Per one view, the harm is sufficiently direct so long as it results from the actions of the tortfeasor himself. Per another view, it is sufficiently direct so long as there is no meaningful time delay between the tortious conduct and the injury. Per yet another view, the harm is sufficiently direct so long as it is the sort of harm that occurs with reasonable frequency. See Tosafot, Bava Batra 22b, s.v. “zot.” For an overview of gerama and garmi, see Encyclopedia Talmudit Vol. 6, s.v. gerama and garmi. Whether the harm caused by the comparatively negligent tort victim qualifies as a halachically cognizable harm would thus depend on how it is characterized under these directness criteria.
 The distinction between compelling a tortfeasor to pay, on the one hand, and offsetting liability, on the other, would also defeat a similar challenge one could raise against our theory based on the halakhic principle that blocks tort recovery for “indiscernible damage” (“היזק שאינו ניכר”). See generally Encyclopedia Talmudit Vol 9, s.v. hezek she-eino nikkar. It is not clear whether the reciprocal harm imposed by the negligent victim upon the tortfeasor by amplifying his liability would constitute a form of indiscernible damage.
 Bava Kamma 33a.
 Rambam, Hilkhot Nizkei Mammon, 9:14.
 Rosh, Bava Kamma 3:13.
 To that extent, Rambam’s rule is not fundamentally a tort rule. It is a generic debt rule. We could apply the same netting process to any other type of offsetting debt (for example, reciprocal loans) without any need to adjust the way the rule operates.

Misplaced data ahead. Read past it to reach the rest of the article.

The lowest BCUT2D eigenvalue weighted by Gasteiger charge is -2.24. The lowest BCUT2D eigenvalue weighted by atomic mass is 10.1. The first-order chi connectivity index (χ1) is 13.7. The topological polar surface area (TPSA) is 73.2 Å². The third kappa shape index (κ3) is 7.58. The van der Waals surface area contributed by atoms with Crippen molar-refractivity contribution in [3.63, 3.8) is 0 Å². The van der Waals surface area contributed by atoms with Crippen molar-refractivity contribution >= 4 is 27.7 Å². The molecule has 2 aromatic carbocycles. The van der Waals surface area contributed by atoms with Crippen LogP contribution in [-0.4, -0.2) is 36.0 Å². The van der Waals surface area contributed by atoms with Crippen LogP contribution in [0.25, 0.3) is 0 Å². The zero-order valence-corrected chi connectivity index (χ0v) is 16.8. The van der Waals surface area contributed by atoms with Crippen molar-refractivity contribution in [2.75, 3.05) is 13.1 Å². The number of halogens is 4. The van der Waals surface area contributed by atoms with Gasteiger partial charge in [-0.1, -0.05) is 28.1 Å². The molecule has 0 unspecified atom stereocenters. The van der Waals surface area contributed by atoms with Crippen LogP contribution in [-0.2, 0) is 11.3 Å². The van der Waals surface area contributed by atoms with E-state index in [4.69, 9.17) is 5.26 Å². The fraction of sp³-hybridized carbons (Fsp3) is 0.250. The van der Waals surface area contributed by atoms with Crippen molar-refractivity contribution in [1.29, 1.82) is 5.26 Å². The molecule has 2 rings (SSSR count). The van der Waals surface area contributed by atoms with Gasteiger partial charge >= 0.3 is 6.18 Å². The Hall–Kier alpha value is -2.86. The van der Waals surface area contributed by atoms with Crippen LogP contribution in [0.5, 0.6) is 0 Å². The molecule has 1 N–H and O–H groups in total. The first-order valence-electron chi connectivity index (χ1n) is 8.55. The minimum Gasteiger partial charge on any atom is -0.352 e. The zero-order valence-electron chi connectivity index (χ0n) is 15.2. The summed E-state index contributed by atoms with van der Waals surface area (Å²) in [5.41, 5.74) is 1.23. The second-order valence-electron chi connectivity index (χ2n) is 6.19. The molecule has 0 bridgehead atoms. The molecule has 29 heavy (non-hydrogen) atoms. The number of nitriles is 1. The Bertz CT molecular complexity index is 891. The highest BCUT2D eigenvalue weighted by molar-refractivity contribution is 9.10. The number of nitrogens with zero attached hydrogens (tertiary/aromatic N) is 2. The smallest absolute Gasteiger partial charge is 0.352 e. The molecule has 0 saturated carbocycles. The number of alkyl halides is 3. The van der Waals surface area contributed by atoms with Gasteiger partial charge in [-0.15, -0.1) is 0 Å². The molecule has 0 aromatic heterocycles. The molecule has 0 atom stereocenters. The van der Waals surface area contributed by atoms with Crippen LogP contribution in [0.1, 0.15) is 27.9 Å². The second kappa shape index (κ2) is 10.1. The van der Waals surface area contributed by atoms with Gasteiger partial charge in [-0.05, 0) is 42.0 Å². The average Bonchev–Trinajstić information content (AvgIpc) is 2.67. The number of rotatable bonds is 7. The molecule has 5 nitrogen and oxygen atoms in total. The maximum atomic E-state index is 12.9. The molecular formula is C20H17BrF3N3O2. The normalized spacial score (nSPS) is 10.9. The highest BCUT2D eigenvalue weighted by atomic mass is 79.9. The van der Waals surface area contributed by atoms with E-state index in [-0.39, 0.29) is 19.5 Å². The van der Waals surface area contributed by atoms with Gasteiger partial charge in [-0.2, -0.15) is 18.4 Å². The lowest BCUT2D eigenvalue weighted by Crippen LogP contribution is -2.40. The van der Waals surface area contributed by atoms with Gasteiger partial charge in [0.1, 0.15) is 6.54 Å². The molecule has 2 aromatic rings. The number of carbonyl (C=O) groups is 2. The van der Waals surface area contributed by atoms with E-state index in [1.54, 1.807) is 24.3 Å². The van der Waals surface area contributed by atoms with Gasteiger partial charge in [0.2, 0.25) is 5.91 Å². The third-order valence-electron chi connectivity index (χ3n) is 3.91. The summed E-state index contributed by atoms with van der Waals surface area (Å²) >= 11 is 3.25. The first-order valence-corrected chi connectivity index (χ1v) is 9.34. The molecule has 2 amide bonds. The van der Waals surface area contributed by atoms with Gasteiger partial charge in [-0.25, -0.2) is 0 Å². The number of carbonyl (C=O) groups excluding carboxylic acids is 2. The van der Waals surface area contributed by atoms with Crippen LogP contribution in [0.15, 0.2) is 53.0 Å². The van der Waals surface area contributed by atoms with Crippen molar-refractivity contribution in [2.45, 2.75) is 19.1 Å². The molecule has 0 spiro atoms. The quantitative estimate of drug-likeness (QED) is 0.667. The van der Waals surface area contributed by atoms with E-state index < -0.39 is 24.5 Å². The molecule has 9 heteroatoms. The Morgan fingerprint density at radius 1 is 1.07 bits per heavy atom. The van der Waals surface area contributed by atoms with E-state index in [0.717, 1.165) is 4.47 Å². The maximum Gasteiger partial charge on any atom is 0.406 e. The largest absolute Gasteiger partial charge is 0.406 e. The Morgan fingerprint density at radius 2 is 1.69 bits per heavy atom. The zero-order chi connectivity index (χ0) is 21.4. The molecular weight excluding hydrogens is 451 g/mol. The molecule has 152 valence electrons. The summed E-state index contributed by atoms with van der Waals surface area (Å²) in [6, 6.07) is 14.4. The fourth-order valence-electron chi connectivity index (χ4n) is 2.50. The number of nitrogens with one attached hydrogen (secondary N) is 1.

Rosh’s novel characterization of our case as involving only one tortious act bears halakhic implications beyond the issue of comparative negligence. See, e.g., Reshimot Shiurim Bava Kamma, s.v. Tosafot d”h shnei.
 The answer cannot be that Reuven’s $100 obligation to Shimon is offset by Shimon’s $40 obligation to Reuven. That way of thinking is consistent with Rambam’s view that two tortious events occurred in this case, but it is inconsistent with Rosh’s view that a single tortious event occurred. Indeed, had Rosh treated these as two separate torts, then only $20 should be offset, since Shimon’s ox, as a tam, is liable only for half damages. Yet Rosh requires Reuven to pay $60. This result is reached only because Rosh views the case as involving a single tortious act that Reuven committed against Shimon.
 It is worth considering another Talmudic principle which may presuppose the doctrine of comparative negligence. As we saw above, when a tam (i.e., “innocent”) ox gores, its owner is liable to pay half-damages. See Bava Kamma 15a. Why is the owner’s liability reduced by one-half? Some contemporary tort scholars interpret Rambam in Moreh Nevukhim 3:40 as explaining the half damages rule as a comparative negligence rule. They write:
From the context of what Maimonides writes… it would appear that… since it is not the way of the ox to gore frequently, his owner does not know what caused the ox to gore that particular time and how to prevent such infrequent behavior in the future. In this case it is preferable to split the liability between the owner of the ox and the victim, for the injured party, too, ought to have taken precautionary measures on his part and been wary of the ox even if it was not considered a mu’ad ox, since all oxen can potentially gore. Yuval Sinai and Benjamin Shmueli, Maimonides and Contemporary Tort Theory (2020), p. 236